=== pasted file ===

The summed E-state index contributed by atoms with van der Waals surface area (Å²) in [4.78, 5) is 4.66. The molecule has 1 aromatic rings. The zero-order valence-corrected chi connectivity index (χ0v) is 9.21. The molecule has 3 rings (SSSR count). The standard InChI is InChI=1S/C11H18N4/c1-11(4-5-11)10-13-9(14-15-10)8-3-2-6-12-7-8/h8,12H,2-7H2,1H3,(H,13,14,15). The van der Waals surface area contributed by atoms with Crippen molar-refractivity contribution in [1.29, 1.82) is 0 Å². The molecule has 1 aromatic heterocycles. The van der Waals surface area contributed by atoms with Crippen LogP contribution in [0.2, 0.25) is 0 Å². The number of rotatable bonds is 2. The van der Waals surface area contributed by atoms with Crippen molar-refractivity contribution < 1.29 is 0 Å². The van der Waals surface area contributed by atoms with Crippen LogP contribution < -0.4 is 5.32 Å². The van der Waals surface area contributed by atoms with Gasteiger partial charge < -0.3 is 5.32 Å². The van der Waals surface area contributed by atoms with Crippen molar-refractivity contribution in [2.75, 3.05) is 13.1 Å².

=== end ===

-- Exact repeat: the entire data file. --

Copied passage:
The summed E-state index contributed by atoms with van der Waals surface area (Å²) in [4.78, 5) is 4.66. The molecule has 1 aromatic rings. The zero-order valence-corrected chi connectivity index (χ0v) is 9.21. The molecule has 3 rings (SSSR count). The standard InChI is InChI=1S/C11H18N4/c1-11(4-5-11)10-13-9(14-15-10)8-3-2-6-12-7-8/h8,12H,2-7H2,1H3,(H,13,14,15). The van der Waals surface area contributed by atoms with Crippen molar-refractivity contribution in [1.29, 1.82) is 0 Å². The molecule has 1 aromatic heterocycles. The van der Waals surface area contributed by atoms with Crippen LogP contribution in [0.2, 0.25) is 0 Å². The number of rotatable bonds is 2. The van der Waals surface area contributed by atoms with Crippen molar-refractivity contribution < 1.29 is 0 Å². The van der Waals surface area contributed by atoms with Crippen LogP contribution < -0.4 is 5.32 Å². The van der Waals surface area contributed by atoms with Gasteiger partial charge < -0.3 is 5.32 Å². The van der Waals surface area contributed by atoms with Crippen molar-refractivity contribution in [2.75, 3.05) is 13.1 Å².